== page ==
A couple of weeks ago I did my bit for the environment by putting extra insulation in my loft. One added benefit of the whole insulation process was the need to clear out all the extraneous material I have been hoarding in the loft for decades.
To my surprise what I mainly found up there was old magazines I used to write for in my formative years as an embryonic journalist. As luck would have it most of the material was old copies of Electronics Times the UK electronic industry's weekly tabloid newspaper that was an early precursor to EETimes Europe.
For my sins Electronics Times was my first ever job as a trainee journalist and I cut my teeth reporting the boom and bust years of the UK electronics scene in the early 1980s.
Eventually I became ET's Special Reports coordinator and flicking through back issues of ET I soon discovered a Special Report on Power that I edited in April 1982.
Apart from the sheer nostalgia of looking at stories about Mullard, Ferranti Semiconductors, Gould Power Supplies, Coutant Electronics, BICC-Vero and BEREC to name a few it is interesting to compare and contrast what the technology and market trends were then compared to now.
Back then we were also in the throes of another recession. Plus ca change then?
In 1982 the two technologies that were gradually going to transform the fortunes of the power sector were still very much in their infancy.
MOSFET technology was being hailed as a new driving force that would challenge the then might bipolar transistor market. International Rectifier was very vocal and active in 1982 claiming that MOSFETs would take 40 percent of the power transistor market by the mid 1980s rising from a 10 percent share earlier in the decade.
Fast forward 27 years and International Rectifier is once again hailing the prospects of a new technology with its new gallium nitride-based power device technology which the company claims will be regarded as the HEXFET of this generation. I wonder if by 2035 we will be fondly reminiscing about gallium nitride power devices as the technology that helped us ease out of the recession of 2009?
The other Great Hope of 1982 was Lithium battery technology. At the time, Lithium batteries were regarded very much as a secondary technology and only accounted for 0.4 percent of the total UK battery market.
A quarter of decade later and it is hard to see what is going to displace Lithium from its prime position in the battery technology stakes.
Zinc-based technologies are perhaps one of the most likely contenders on the radar at this time but despite its environmental friendly benefits it is hard to see zinc-based technologies sweeping all before it in the way that Lithium has eventually achieved.
Despite the recession in the early 1980s the power market back then tended to ride out the rough ride better than most and that is likely to remain the case in the Noughties too.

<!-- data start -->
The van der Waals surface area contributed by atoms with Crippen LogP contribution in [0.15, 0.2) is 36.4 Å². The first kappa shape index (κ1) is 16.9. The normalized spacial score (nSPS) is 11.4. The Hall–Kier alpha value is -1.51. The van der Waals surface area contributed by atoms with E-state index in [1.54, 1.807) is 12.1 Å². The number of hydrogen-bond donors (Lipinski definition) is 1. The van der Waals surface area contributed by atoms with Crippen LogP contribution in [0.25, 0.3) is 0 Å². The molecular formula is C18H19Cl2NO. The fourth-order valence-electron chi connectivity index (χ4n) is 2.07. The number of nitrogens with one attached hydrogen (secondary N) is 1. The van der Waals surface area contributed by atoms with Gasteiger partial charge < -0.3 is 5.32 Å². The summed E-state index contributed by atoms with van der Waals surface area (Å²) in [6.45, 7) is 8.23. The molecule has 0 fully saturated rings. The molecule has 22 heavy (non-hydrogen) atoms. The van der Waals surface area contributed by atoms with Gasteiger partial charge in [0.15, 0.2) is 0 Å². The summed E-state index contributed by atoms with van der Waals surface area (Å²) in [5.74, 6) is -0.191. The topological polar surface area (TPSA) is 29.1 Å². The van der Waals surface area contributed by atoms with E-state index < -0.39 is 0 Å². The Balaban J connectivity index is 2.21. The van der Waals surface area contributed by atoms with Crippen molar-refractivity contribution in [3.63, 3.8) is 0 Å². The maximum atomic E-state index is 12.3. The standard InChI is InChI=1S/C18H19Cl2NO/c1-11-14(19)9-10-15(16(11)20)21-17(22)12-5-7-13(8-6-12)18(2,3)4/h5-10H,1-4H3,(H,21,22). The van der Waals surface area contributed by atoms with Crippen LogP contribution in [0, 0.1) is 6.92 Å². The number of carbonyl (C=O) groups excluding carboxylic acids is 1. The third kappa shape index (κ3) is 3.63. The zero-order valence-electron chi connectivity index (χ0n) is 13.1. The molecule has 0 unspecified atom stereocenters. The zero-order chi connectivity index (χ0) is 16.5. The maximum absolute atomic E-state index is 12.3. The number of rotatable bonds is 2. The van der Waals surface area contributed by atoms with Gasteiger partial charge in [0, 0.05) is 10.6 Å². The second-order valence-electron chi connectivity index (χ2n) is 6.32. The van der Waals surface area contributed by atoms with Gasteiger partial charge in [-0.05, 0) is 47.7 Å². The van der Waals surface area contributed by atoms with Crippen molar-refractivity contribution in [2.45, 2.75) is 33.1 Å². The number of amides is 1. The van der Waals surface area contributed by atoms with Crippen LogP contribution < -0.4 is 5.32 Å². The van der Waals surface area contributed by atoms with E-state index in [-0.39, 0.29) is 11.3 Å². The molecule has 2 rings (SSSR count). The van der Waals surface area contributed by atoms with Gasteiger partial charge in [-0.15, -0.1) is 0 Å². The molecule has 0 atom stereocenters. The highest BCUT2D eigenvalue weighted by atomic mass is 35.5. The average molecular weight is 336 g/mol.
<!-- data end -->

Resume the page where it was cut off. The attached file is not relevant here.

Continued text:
Back in the 1980s the automotive industry was expected to drive the way to growth but in reality it was probably the telecoms sector that had more impact.
This time around it is hard to see the automotive sector coming to the rescue although the U.S. government bailout of its automotive sector may help boost some battery manufacturers. For example, Ener1 has recently applied for a $480 million in low-interest loans under a new federal program to spur development of the next generation of US fuel-efficient vehicles. This week A123Systems has also submitted an application under the U.S. Department of Energy's Advanced Technology Vehicles Manufacturing Incentive Program to qualify for $1.84 billion in direct loans to support the construction of new world-class lithium ion battery manufacturing facilities in the United States.
The Great Hope of this generation is touted as being solar cell technology but production over capacity looks like making that a poisoned chalice for all but the lucky few.
The 'Obama generation' may well find that it is the healthcare industry that represents the cavalry coming to the rescue in the next few years.
Personal medical devices look set for an explosion as the healthcare industry's policies shift from treatment to prevention. Preventative personal medicine requires constant patient monitoring and real-time drug delivery.
Energy harvesting is the most logical and economic method of powering the patient's personal monitoring devices and this may well drive volume sales of a variety of medical devices in much large numbers than ever dreamt possible by power electronics companies in the 1980s. Power management ICs will be vital to maximise the potential of energy harvesting solutions for devices powering glucose monitoring systems for diabetics.
The announcement this week that in the UK a person is diagnosed with diabetes every three minutes shows just how big the future volumes of personal medical devices may be.
The monitoring demands of modern healthcare may just mesh with the economic needs of the modern power management industry at the right time. It does seem ironic that our increasingly sedentary lifestyles might just be the trend that may help to pull us through this recession without having to all 'get on our bikes' as Norman Tebbit once urged Thatcher's Britain back in the early 1980s.